Six months ago, Chelsea arrived in Munich for the second-leg of their Champions League round-of-16 tie against an unstoppable side in Bayern, who would eviscerate the Blues 4-1 on the day and go on to lift Europe’s top prize in Lisbon shortly after. For Lampard and Chelsea, there were few positives to take from what turned out to be a mere formality, besides an encouraging performance from youngster Callum Hudson-Odoi.
Chelsea’s first match of 2021, a 3-1 home defeat to Manchester City, provoked an eerily similar sentiment to that second-leg tie in Germany; a Chelsea team outplayed by better opposition culminating in embarrassment, with blushes only spared by an encouraging youth performance. So, does this stagnation merit the end of Lampard’s reign?
Frank Lampard’s appointment represented a shift amongst the hierarchy at Chelsea towards their managerial recruitment policy. With a season-long transfer ban in place along with the departure of one of the Premier League’s greatest players in Eden Hazard to Real Madrid, for once a manager could sit in the dugout at Chelsea without the ‘galactico-like’ expectations to win. Unlike past managers touted for their trophy successes or style of football, in the cases of Maurizio Sarri and Antonio Conte, Frank Lampard’s charismatic development of a young team during his one-year stint at Derby County seemed a good move for both Lampard and Chelsea.
Fans remarked at the refreshing sight of a manager who encouraged development of youth such as Billy Gilmour, Fikayo Tomori, Reece James, Tammy Abraham and most notably, Mason Mount – whom Lampard had managed during his season at Derby. Having these players feature in blue for incredible wins in Amsterdam, both red and white sides of North London and Wembley was a foreign feeling. This was especially significant to a club associated with the ‘anti-development’ stigma that had led Romelu Lukaku, Kevin de Bruyne and Mohamed Salah to all slip through their ranks.
It appeared Lampard had proven himself worthy of being trusted with investments for the long-term
But whilst a final day victory versus Wolves confirmed Chelsea’s place in Champions League for the current season, it was painfully apparent that Lampard’s project both needed and deserved investment for the relative success it had achieved. This came in the form of some of Europe’s most exciting players in Kai Havertz, Timo Werner and Hakim Ziyech along with a proven Premier League left-back in Ben Chilwell and the free transfer of Thiago Silva. Including Edouard Mendy, it brought the number of new additions to six, and with an outlay of over £200m it appeared Lampard had proven himself worthy of being trusted with investments for the long-term.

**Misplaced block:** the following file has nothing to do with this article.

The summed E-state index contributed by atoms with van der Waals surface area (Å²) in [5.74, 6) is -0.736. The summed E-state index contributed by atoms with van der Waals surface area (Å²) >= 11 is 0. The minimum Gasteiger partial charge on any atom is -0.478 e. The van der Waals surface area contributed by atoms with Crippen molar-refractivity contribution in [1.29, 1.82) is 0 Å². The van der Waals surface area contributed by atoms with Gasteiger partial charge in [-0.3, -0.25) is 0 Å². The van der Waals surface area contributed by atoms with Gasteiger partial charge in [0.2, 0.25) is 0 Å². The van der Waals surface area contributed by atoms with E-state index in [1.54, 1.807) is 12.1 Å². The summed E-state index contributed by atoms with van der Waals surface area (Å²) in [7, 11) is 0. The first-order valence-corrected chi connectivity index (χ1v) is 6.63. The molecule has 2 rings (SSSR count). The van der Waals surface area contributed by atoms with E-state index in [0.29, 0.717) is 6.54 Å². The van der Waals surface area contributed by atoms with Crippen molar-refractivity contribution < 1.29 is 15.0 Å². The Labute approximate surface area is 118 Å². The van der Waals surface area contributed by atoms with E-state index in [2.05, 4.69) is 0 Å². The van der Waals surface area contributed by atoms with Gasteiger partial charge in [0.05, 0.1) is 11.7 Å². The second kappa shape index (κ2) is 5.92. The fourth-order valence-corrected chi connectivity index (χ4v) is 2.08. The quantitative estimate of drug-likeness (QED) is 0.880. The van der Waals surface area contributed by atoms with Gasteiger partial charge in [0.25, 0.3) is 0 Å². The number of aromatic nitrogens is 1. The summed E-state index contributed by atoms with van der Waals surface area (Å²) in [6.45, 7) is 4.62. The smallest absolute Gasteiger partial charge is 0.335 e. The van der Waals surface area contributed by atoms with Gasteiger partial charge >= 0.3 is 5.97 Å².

However, after the full time whistle blew at Stamford Bridge and the Blues trudged off with 4 defeats in their last 6, any lingering hopes of a potential title challenge felt long gone, with a 17-match unbeaten run firmly in the rear view mirror. Questions remain about whether the new stars are integrating well enough, with Lampard’s commitment to a 4-3-3 formation leading to doubts as to the viability of his system in getting the best out of his considerable attacking firepower.
For Lampard, this recent stagnation offers a cruel reminder of just how much work needs to be done at Chelsea
Teams are finding joy between the lines of Chelsea’s midfield and defence, and N’Golo Kanté, an established star, has found himself having a torrid time recently. Minor and major injuries to Hakim Ziyech, Ben Chilwell, Reece James and Andreas Christensen have all cost Chelsea recently in their lack of options going forward and defensive assuredness. The lack of a functional midfield is apparent, not helped by Ruben Loftus-Cheek and Ross Barkley both being sent out on loan.
For Lampard, this recent stagnation offers a cruel reminder of just how much work needs to be done at Chelsea, although, with the calibre of players at his disposal, there is no doubt that Chelsea will continue to push past inferior opposition as they have easily done so this year. But for the anticipated step-up towards challenging for the title, Lampard needs to establish a functional midfield that progresses the ball without completely exposing the defence. Pedro Neto’s winning goal versus the Blues at Molineux and De Bruyne’s goal in the recent loss were prime examples of the defence’s exposure to fast counter attacks, as they were left vulnerable with no protection provided by the midfield.
For Chelsea’s hierarchy however, whether Lampard deserves to be given the chance to take this team to the next level is another question. Whilst his appointment was a breath of fresh air, Lampard has the current lowest points per game of any Abramovich-era manager with 1.67, and as forementioned, limited credentials as a manager to back up belief in him.
Whilst his appointment was in the circumstances different to all the other managers, having outdone expectations and warranted the spending that most Chelsea managers are privy to receiving, he must now produce the results that others were sacked for not getting.
Frank Lampard’s situation represents the impossibility of managing the quintessential super club, in the constant battle between the commitment to a ‘process’, while not jeopardising the financial benefits that winning brings to a club. His situation seems to intuitively warrant a sacking, but as his appointment and current story show, Lampard is not like his predecessors, and should not be treated as such.